Posts Tagged ‘random’

It is by no means the first time I’ve broached the topic, but with all of the press that Cleveland has been getting lately, I feel so inclined to bring this up again.

Last week I mentioned my dislike of seeing Lebron James’ name on my Facebook time line.  Then, the putz went and announced that he’d be returning to his home state to play basketball for the Cavs again.  Before that happened, though, I was on a local network’s website and was pleasantly reminded of just how big of a deal [we apparently are supposed to think] he is:

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The really, really gross part of this: it was the front page.  Not a sports page, and not a page dedicated to his activities only.  This was front page news, and apparently worth about 80% of the “top” headlines.

Now, I’m certainly not the only guy to think that the local news, and the media in general, is largely comprised of over-sensationalized garbage.  Hell, if it were also raining or snowing just a little bit harder or more than usual, even King James would have to take a back seat to the ‘real’ news.  I did, however, find it odd that it should happen just a week after my last post.  Irony is often times not without good timing.

So, what does this have to do with the path a molecule takes among other molecules?  (Of course I’m not going to get right to it, not without another short anecdote.)

I’ve blogged before about my childhood, and the things that might have made it a bit different than a “typical” childhood (whatever that is).  I’ve also said that, in spite of things being troubling at times, that I by no means think I deserve special treatment for surviving it, or making my life what it is.  While that is a particular point of pride, it’s hardly something I want to draw attention to.

Instead, consider if I had the typical childhood.  Consider my parents never got divorced; it might follow then that the delivery business they had together would have continued, and I would have spent at least a few more years in Strongsville.  I would have attended school there, maybe meet some friends.

Beyond the immediate future (at the time), it becomes significantly more difficult to predict what would have happened.  If I were a betting man, I’d wager that I would never have met the girl who is now my wife, and my kids (albeit likely similar), if I had any in this alternate future, would be significantly different than they are now.

Meeting the one person who I fell in love with, in that alternate reality, would be a bit of a long shot, although not impossible.  But, working for the company that I do currently is not such an unlikely event, considering the vastly large ratio of women to employers in Northeast Ohio (citation needed).  So, what I’m suggesting is that a particular shared outcome (not the whole, collective outcome) is possible in the two distinct realities.

OK, that’s enough science fiction for now.

So now let’s talk LeBron.  I read an interesting article last week that suggested that LeBron’s departure is the best thing that could have happened to Cleveland, considering the resulting losing records, high consecutive-year draft picks, matched up with the eventual return of the modern Michael Jordan (what, like I’m the first person to make that comparison?).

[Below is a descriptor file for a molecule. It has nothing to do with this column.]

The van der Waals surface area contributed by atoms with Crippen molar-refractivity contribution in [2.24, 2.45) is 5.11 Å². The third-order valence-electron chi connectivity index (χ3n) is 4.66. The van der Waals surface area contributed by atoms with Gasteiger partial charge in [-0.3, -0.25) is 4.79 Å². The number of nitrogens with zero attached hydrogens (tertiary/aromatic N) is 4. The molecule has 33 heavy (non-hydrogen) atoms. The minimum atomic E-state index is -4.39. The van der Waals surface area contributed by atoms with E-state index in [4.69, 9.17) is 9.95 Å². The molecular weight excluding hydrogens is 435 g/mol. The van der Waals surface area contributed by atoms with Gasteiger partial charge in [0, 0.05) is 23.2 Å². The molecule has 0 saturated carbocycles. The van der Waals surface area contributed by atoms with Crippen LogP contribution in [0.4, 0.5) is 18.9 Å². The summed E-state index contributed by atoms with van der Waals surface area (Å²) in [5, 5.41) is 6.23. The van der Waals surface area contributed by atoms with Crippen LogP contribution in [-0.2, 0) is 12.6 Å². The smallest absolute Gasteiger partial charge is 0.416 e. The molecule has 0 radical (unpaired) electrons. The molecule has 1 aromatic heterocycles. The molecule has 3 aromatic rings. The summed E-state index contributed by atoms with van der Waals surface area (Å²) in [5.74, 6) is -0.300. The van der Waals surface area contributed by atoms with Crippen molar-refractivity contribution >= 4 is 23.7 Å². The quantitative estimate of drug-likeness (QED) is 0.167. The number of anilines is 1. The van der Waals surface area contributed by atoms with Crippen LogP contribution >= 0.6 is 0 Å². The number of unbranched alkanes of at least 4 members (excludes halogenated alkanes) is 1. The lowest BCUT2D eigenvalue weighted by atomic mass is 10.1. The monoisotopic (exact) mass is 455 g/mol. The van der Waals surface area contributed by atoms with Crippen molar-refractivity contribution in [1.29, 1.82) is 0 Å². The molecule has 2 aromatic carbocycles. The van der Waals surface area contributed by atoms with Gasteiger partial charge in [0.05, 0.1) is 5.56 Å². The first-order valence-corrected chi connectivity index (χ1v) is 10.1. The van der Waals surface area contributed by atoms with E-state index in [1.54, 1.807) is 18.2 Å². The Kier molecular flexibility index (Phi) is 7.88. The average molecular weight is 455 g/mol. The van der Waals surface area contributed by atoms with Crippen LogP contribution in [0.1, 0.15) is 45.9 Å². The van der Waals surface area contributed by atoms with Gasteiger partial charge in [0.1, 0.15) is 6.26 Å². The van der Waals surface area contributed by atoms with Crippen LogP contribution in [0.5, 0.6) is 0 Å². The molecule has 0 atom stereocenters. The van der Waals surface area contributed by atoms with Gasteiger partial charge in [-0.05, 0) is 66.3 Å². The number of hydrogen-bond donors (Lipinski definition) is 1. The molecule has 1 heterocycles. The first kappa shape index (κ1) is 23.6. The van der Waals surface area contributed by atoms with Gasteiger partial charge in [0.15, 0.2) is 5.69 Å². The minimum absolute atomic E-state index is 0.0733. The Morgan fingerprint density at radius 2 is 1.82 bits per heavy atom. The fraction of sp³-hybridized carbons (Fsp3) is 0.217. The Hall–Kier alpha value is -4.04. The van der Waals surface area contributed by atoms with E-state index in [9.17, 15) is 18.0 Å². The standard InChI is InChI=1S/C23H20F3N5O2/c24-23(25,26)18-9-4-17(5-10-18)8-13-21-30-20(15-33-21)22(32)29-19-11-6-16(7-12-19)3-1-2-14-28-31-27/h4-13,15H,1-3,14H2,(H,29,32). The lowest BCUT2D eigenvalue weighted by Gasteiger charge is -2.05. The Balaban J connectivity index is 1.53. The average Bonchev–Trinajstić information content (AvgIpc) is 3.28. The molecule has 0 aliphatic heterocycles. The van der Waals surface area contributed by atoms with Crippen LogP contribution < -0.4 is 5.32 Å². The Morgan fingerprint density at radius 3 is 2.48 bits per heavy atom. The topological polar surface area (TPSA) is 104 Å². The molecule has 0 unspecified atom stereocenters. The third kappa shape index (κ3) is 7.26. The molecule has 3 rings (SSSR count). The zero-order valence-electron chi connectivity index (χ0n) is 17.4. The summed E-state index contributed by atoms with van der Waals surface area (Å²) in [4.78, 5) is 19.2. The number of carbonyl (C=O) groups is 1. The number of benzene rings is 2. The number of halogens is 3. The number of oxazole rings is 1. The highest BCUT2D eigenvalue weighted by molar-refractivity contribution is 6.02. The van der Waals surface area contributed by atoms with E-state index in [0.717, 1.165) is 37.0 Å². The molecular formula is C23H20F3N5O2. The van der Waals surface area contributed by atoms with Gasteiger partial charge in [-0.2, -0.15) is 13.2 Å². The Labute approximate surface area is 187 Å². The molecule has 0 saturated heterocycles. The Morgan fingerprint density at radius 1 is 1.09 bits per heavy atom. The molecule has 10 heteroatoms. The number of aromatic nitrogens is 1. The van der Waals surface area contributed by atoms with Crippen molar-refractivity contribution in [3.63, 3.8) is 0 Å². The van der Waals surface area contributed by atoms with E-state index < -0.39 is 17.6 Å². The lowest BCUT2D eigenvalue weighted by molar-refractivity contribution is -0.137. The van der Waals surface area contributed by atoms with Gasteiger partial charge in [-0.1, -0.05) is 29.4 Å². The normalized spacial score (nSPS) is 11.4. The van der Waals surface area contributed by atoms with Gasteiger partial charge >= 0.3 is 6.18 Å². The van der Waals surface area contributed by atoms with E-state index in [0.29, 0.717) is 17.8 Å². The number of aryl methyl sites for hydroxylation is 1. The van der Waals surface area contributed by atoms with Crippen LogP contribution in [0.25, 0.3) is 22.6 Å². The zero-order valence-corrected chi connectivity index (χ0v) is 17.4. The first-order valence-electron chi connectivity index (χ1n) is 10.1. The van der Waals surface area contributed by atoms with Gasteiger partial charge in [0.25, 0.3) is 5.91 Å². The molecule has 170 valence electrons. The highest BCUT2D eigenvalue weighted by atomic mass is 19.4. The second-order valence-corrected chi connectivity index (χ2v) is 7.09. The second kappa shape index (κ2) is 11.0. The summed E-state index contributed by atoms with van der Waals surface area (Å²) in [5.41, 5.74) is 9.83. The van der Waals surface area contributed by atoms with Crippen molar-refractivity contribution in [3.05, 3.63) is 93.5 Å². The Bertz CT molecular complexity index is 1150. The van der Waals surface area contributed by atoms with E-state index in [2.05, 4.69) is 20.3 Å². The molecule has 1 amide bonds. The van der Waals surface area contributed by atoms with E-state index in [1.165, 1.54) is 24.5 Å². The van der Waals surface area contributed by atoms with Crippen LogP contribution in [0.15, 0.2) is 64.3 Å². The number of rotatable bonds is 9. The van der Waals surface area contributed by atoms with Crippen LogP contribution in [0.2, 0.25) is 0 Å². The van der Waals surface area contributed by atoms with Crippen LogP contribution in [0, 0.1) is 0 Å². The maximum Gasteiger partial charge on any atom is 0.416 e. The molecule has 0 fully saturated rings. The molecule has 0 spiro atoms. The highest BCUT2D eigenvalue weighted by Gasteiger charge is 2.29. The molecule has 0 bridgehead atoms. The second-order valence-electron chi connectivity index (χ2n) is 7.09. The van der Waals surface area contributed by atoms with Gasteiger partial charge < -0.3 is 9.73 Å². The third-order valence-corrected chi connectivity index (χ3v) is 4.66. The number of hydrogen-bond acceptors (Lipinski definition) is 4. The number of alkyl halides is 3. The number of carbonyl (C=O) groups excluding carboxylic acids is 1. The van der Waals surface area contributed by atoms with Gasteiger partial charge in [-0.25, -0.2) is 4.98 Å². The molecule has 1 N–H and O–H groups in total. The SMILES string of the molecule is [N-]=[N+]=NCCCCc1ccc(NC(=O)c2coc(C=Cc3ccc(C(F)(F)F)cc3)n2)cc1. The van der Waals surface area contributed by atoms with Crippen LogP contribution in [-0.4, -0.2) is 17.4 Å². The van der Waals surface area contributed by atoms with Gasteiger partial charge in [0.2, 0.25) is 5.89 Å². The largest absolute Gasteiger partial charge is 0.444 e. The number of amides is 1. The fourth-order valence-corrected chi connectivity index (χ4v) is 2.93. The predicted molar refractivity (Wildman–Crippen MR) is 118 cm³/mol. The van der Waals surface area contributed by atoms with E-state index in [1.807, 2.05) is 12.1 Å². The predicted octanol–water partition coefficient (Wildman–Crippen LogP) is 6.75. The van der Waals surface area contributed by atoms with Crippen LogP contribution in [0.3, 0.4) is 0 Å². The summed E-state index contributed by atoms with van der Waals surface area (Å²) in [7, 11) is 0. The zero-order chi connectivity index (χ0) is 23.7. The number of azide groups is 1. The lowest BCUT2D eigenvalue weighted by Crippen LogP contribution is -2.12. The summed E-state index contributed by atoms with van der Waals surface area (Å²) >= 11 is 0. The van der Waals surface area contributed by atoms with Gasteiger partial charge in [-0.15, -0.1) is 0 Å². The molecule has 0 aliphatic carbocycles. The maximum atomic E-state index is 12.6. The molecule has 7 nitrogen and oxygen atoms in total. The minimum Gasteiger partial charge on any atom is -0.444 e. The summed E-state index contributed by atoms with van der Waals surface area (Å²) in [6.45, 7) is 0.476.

People were entirely too caught up in his “betrayal” of Cleveland sports fans.  I’ll admit, though, that I was wrong about how long people would hold their grudge (and not in the good way–it doesn’t say anything nice about how ridiculous people can be).  What I am not shocked about is how quickly folks changed their minds, got over their grudge, and starting looking forward to a championship in a city that is in short supply of winning sports teams.

In any case, it was a perfect storm of events–setting up a pretty decent basketball team that people will bet on (perhaps, already have).

But the moral of the story is this: realize that it is still only a bunch of inconceivably aligning events that brought him back home.  I’m not suggesting that it’s random, per se, because I still think these seemingly infinite complex systems can be mapped and calculated (albeit, not currently with even our best supercomputers, but perhaps someday…).

In a similar sense, perhaps looking at the major events of my life, one might conclude that its outcome is one that is entirely predictable and expected, considering the stimulants and “direction” set in my childhood.  Regardless, the one thing I do know is that I’d change nothing.  Divorce, constantly moving from house to apartment to wherever, not having much money, and having to make the best of what I had–I know that is the only conceivable path to take because it got me where I am now.  Other paths might have led me to the same place, but it would have come with significant changes that I’m sure would have made me a very different person.

So, Cleveland, count your lucky stars that LeBron bounced around the way he did, because his return, in any other reality, might have come at considerable cost.  At least, that’s what the maths tell us.

Thanks for reading.  Be well and stay tuned!